Masquerading as a Museum? Powerhouse attacked by enquiry


PARRAMATTA’S new Powerhouse Museum has come under an extraordinary attack from an Upper House Inquiry into the project.

In terms like “controversial” and an “entertainment centre masquerading as a museum” the Inquiry went off both barrels at the biggest public development in Sydney since the Opera House.

Not that the Opera House wasn’t controversial during its construction period with acres of negative newspaper coverage and near-sighted attacks by people with no vision a regular feature of city life in the 1960s.

Flash forward more than half a century and it seems the Powerhouse Museum is the new “Opera House”. And it seems the same negative people are to try and tear it down, but in a positive way, if that makes sense?

The NSW parliamentary committee released a scathing appraisal of the decision to build $1.34B project on site with ‘very real flood risks’.

It said the ongoing risk of flooding to a priceless collection still had not been comprehensively addressed. 

The committee report also delivered a scathing appraisal of the State Government’s contentious decision to dismantle Victorian mansion Willow Grove to make way for the Parramatta museum, saying it had “robbed Parramatta of its rapidly dwindling heritage”.

The report is the culmination of a two-and-a-half-year inquiry into the Liberal state government’s management of cultural institutions. 

It was chaired by Shooters, Fishers and Farmers Party state leader Robert Borsak, and compiled by three Liberal upper house members, two Labor members and one Greens member – with the three Liberal members understandably issuing a dissenting statement in its appendix.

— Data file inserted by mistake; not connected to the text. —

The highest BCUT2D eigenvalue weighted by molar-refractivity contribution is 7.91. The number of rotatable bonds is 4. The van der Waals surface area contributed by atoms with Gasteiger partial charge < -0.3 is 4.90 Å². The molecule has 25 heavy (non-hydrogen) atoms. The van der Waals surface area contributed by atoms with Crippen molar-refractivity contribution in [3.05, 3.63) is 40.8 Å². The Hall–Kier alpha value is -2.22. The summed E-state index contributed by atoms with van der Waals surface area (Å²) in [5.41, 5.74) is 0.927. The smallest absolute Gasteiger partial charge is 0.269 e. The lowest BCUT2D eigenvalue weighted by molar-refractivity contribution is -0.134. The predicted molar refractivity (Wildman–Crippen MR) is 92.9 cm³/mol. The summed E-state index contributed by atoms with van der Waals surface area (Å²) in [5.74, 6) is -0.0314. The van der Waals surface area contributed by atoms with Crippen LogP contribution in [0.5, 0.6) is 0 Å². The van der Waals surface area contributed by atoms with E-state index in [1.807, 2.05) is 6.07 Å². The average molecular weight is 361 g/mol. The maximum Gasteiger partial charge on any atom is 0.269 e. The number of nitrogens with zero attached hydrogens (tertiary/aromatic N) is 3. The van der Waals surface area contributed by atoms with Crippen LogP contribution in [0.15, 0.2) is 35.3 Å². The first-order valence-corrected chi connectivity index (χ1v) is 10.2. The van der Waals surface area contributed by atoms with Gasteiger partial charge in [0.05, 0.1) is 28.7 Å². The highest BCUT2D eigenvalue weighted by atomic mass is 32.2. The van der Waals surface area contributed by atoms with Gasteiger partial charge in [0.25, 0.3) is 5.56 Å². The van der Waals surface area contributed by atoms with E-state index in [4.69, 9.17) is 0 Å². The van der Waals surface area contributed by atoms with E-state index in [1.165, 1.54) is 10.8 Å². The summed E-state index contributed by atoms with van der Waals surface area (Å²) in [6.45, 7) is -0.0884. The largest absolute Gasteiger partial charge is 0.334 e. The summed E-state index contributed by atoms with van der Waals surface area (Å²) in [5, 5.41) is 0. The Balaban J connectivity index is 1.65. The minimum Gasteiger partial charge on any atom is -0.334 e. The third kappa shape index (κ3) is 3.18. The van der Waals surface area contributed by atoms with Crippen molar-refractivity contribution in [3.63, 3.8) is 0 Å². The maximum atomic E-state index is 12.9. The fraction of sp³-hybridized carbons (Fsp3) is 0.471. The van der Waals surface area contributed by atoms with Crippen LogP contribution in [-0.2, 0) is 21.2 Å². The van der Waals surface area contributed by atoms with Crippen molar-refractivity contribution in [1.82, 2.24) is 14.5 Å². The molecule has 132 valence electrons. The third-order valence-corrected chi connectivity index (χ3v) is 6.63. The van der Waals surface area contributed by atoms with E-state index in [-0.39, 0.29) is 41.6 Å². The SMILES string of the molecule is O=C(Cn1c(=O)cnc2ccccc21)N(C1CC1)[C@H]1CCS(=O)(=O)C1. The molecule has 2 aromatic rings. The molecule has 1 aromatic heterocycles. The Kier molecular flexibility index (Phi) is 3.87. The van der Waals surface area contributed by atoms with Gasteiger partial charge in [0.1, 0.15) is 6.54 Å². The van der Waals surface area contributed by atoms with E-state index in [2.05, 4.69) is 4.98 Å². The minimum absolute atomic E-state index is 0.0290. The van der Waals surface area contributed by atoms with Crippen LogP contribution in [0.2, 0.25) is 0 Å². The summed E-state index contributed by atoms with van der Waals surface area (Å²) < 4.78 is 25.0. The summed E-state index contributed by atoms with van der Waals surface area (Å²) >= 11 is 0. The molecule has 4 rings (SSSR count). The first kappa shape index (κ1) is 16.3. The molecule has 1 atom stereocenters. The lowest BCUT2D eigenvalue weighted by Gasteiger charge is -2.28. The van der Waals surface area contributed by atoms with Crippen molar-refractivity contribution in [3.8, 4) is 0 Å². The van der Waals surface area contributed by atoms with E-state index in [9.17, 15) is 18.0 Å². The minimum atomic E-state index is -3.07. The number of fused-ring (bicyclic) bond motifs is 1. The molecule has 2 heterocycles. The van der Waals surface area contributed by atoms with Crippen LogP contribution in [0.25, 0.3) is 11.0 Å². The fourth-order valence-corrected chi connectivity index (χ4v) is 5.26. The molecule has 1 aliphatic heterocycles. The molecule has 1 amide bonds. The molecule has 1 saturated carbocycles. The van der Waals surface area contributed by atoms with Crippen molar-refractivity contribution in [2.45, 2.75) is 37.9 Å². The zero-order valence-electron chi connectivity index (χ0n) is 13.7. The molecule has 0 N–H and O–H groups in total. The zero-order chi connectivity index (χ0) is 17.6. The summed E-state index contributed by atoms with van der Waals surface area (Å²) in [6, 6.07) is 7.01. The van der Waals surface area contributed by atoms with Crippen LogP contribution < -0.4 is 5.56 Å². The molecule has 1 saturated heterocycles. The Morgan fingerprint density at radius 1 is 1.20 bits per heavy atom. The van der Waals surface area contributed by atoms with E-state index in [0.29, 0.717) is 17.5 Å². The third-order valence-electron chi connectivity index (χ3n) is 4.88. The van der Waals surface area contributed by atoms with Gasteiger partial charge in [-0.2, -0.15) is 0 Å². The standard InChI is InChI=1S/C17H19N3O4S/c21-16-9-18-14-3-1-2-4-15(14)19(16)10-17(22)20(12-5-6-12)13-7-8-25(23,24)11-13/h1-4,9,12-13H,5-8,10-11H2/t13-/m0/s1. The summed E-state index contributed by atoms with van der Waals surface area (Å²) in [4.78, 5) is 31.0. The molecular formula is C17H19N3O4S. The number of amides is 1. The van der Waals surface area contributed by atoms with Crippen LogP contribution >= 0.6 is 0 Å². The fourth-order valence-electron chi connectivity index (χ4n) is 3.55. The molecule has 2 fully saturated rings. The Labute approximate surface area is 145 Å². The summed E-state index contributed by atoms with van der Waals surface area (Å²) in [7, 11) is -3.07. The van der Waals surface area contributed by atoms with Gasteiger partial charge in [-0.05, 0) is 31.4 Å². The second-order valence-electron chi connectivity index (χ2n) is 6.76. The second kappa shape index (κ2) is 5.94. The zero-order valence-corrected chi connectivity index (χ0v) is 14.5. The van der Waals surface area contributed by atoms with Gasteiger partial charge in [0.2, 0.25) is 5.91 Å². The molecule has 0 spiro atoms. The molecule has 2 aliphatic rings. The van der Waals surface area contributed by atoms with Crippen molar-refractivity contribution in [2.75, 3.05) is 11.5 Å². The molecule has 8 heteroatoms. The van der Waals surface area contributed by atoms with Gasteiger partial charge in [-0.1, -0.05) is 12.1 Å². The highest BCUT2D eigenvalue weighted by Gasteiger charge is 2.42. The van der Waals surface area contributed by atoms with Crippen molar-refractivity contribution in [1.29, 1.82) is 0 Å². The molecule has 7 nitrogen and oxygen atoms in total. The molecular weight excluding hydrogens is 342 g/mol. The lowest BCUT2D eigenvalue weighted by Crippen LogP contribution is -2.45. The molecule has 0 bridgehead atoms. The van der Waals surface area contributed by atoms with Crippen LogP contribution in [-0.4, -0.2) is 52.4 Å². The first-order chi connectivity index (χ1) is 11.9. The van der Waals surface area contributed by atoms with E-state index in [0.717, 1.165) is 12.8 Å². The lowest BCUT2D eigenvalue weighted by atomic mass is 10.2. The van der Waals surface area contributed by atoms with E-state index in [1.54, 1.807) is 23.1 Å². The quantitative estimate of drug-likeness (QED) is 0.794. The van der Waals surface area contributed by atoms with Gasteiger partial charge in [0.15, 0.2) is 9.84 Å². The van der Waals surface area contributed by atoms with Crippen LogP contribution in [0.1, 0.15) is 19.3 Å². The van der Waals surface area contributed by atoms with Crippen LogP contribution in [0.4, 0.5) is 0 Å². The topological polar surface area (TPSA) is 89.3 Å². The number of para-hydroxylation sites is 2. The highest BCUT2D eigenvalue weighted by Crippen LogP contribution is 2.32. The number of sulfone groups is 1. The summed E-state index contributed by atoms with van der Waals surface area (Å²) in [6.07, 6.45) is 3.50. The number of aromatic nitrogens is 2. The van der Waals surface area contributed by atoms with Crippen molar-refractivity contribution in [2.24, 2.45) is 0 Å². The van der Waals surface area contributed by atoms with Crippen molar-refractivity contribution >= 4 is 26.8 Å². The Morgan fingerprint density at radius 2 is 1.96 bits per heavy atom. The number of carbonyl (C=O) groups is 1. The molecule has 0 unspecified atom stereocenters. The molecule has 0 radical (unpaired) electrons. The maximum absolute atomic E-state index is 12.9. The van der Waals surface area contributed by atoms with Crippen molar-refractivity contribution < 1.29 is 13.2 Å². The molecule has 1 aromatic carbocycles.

On the ongoing issue of the government’s decision to build the new museum on the banks of the Parramatta River, the report concluded: “It is still difficult for the committee to fathom why the NSW government would choose a flood-prone site to build one of the most significant pieces of cultural infrastructure – billed in evidence as the largest investment in cultural infrastructure since the Sydney Opera House – and then attempt to design their way around the inherent and very real flood risks.

“The committee looked aghast as the project site was flooded on several occasions during the course of our inquiry.”

In March last year, the Parramatta site, by then already under construction, flooded for the second time in just over a year during heavy rainfall.

However, there were some aspects of the Report that will be welcomed by readers of The Times.

The 142-page report is also critical of the state government’s plan to split the collection housed in  Ultimo’s Powerhouse Museum to furnish the new Parramatta museum.

Instead of “a thematically coherent science and technology museum”, the new Ultimo site would host “a confused hotchpotch of fashion items displayed alongside a handful of large items of industrial and transport heritage devoid of their broader storytelling contexts and installations”.

And that is a good point because the Ultimo Museum is famous for its machines. The Times believes the last thing we need at Parramatta is another disaster like the Australian Museum which went “trendy”  with vast indigenous displays and fell flat on its face.

As the report was being tabled in parliament, the Powerhouse Museum announced it would stage a major retrospective on former fashion designer Carla Zampatti, opening November 24.

In an appendix to the report, the three Liberal government members – Taylor Martin, Peter Poulos and Chris Rath – delivered a dissenting statement, saying the report lacked constructive recommendations and instead was an attempt “to score cheap political points and even delay the project through further red tape”.

A key recommendation in the report calls on the NSW government to address all outstanding flood-related concerns, and to re-test the flood immunity of the Parramatta site.

More than 140 submissions were received by the inquiry, which heard from more than 70 witnesses during six public hearings. Along with flooding concerns and possible threats to the integrity of the Powerhouse Museum’s collection, the removal of the historic 1880s Victorian mansion Willow Grove to make way for Powerhouse Parramatta received extensive attention.

Sources: Various media outlets, Times Editorial team

Author: admin

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